I have recently gotten into doing audio observations of birdcalls, frog calls etc. I do it using my the built in microphone on my iPhone 13 pro and a recording app called Voice Recorder. Though this usually seems adequate, I often wish the microphone were more directional and more sensitive. Does anyone have suggestions for a relatively inexpensive directional mike that interfaces with an iPhone 13 pro and a more suitable iPhone recording app?
since you’re recording relatively high-pitched sounds (bird and frog calls), probably the least expensive option for most will be to rig up a DIY parabolic reflector for your phone. here are some suggestions for how to do this: https://stealthyninjas.com/make-a-parabolic-microphone, and here’s a video of someone who rigged one up using a plastic pot (with audio samples): https://www.youtube.com/watch?v=svTY2dVIVJE. the parabolic reflector will both amplify sounds in a given direction (more sensitive) and reject sounds from other directions (more directional), and, as a bonus, it can act as a partial windscreen.
if you’re in a noisy environment and are trying to record something within about 5m or so, you could try getting a directional / shotgun mic, like the Rode VideoMic Me-L (which can connect directly to your phone’s Lightning port). this should provide slightly better quality sound than your built-in mic, and it should be more directional (meaning that it will reject sound from the back and sides), but it probably will not improve sensitivity (which is why i used “within about 5m” above).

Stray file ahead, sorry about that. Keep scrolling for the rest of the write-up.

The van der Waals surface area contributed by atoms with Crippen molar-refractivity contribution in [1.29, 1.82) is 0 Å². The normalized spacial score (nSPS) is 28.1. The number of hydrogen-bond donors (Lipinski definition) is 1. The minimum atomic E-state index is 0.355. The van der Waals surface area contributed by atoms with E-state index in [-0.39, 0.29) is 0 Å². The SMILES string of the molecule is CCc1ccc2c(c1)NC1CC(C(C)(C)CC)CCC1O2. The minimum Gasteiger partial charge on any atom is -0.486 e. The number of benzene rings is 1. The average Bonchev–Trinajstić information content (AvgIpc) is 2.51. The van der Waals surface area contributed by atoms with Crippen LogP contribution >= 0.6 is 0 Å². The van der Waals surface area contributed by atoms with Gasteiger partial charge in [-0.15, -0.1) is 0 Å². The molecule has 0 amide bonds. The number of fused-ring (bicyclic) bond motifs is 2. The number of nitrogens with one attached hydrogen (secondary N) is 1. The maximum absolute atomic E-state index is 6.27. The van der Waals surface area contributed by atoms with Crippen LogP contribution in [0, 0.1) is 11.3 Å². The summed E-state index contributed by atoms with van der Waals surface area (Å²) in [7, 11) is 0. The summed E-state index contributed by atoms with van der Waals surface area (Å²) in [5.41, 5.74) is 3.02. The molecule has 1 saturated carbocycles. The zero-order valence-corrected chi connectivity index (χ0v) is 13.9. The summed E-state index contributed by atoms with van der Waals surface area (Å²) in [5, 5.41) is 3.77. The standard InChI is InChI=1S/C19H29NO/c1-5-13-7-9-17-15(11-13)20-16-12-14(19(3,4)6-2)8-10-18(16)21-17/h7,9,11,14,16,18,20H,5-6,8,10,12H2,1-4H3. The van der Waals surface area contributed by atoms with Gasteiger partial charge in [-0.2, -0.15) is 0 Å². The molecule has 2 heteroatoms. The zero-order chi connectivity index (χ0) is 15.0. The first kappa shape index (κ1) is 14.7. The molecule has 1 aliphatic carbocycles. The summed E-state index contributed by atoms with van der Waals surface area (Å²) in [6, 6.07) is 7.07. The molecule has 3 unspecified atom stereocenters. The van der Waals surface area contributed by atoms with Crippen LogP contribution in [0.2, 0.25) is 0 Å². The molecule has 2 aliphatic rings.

there are more expensive hardware options that could help with sensitivity, but realistically, there’s only so much you can do on the recording end without moving your mic physically closer to the sound source or using something like a parabolic setup to focus in on a sound source.
after recording, software can also allow you to clean up your sound files by reducing noise, adjusting levels of different frequencies, etc.
UPDATE: here’s professional advice about parabolic and shotgun mics from Macaulay Library: https://www.macaulaylibrary.org/resources/audio-recording-gear/microphones.
Thanx for the suggestions, but since I usually do my observations while riding my bicycle, I don’t think the parabolic reflector is a realistic option for most of my observations. However, I also do a lot of observations when I take trips and go on observation hikes, so it might work there. I do use software to clean up noisy recordings and amplify weak ones. Also thanks for the link.
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